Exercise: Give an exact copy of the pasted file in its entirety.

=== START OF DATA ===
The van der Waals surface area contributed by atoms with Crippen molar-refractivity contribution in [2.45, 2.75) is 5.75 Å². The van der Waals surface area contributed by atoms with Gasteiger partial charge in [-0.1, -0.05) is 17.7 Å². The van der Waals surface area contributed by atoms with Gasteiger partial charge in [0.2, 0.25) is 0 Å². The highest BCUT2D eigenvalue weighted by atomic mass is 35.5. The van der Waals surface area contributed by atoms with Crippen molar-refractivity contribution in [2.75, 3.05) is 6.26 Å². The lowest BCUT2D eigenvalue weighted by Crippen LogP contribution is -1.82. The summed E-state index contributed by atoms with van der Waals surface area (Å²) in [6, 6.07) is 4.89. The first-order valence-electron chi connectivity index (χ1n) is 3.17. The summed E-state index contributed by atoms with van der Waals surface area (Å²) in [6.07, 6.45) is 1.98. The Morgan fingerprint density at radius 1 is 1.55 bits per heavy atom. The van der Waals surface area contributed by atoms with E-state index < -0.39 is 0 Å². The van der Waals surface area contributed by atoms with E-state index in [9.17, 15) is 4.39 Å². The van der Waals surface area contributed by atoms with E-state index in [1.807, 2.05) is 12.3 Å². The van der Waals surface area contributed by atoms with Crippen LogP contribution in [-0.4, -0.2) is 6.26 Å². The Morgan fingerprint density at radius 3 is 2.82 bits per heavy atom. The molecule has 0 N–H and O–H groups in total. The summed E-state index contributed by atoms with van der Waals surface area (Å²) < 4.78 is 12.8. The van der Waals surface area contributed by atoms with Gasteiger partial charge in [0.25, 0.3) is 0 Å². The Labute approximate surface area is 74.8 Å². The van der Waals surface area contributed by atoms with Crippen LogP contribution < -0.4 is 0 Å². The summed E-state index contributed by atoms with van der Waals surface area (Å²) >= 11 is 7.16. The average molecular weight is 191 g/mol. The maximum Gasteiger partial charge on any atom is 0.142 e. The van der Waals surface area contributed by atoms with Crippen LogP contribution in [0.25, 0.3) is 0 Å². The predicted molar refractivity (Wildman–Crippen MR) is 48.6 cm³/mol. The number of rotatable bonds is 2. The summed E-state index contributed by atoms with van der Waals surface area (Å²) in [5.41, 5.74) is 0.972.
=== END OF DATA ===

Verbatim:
The van der Waals surface area contributed by atoms with Crippen molar-refractivity contribution in [2.45, 2.75) is 5.75 Å². The van der Waals surface area contributed by atoms with Gasteiger partial charge in [-0.1, -0.05) is 17.7 Å². The van der Waals surface area contributed by atoms with Gasteiger partial charge in [0.2, 0.25) is 0 Å². The highest BCUT2D eigenvalue weighted by atomic mass is 35.5. The van der Waals surface area contributed by atoms with Crippen molar-refractivity contribution in [2.75, 3.05) is 6.26 Å². The lowest BCUT2D eigenvalue weighted by Crippen LogP contribution is -1.82. The summed E-state index contributed by atoms with van der Waals surface area (Å²) in [6, 6.07) is 4.89. The first-order valence-electron chi connectivity index (χ1n) is 3.17. The summed E-state index contributed by atoms with van der Waals surface area (Å²) in [6.07, 6.45) is 1.98. The Morgan fingerprint density at radius 1 is 1.55 bits per heavy atom. The van der Waals surface area contributed by atoms with E-state index < -0.39 is 0 Å². The van der Waals surface area contributed by atoms with E-state index in [9.17, 15) is 4.39 Å². The van der Waals surface area contributed by atoms with E-state index in [1.807, 2.05) is 12.3 Å². The van der Waals surface area contributed by atoms with Crippen LogP contribution in [-0.4, -0.2) is 6.26 Å². The Morgan fingerprint density at radius 3 is 2.82 bits per heavy atom. The molecule has 0 N–H and O–H groups in total. The summed E-state index contributed by atoms with van der Waals surface area (Å²) < 4.78 is 12.8. The van der Waals surface area contributed by atoms with Gasteiger partial charge in [0.25, 0.3) is 0 Å². The Labute approximate surface area is 74.8 Å². The van der Waals surface area contributed by atoms with Crippen LogP contribution < -0.4 is 0 Å². The summed E-state index contributed by atoms with van der Waals surface area (Å²) >= 11 is 7.16. The average molecular weight is 191 g/mol. The maximum Gasteiger partial charge on any atom is 0.142 e. The van der Waals surface area contributed by atoms with Crippen LogP contribution in [0.25, 0.3) is 0 Å². The predicted molar refractivity (Wildman–Crippen MR) is 48.6 cm³/mol. The number of rotatable bonds is 2. The summed E-state index contributed by atoms with van der Waals surface area (Å²) in [5.41, 5.74) is 0.972.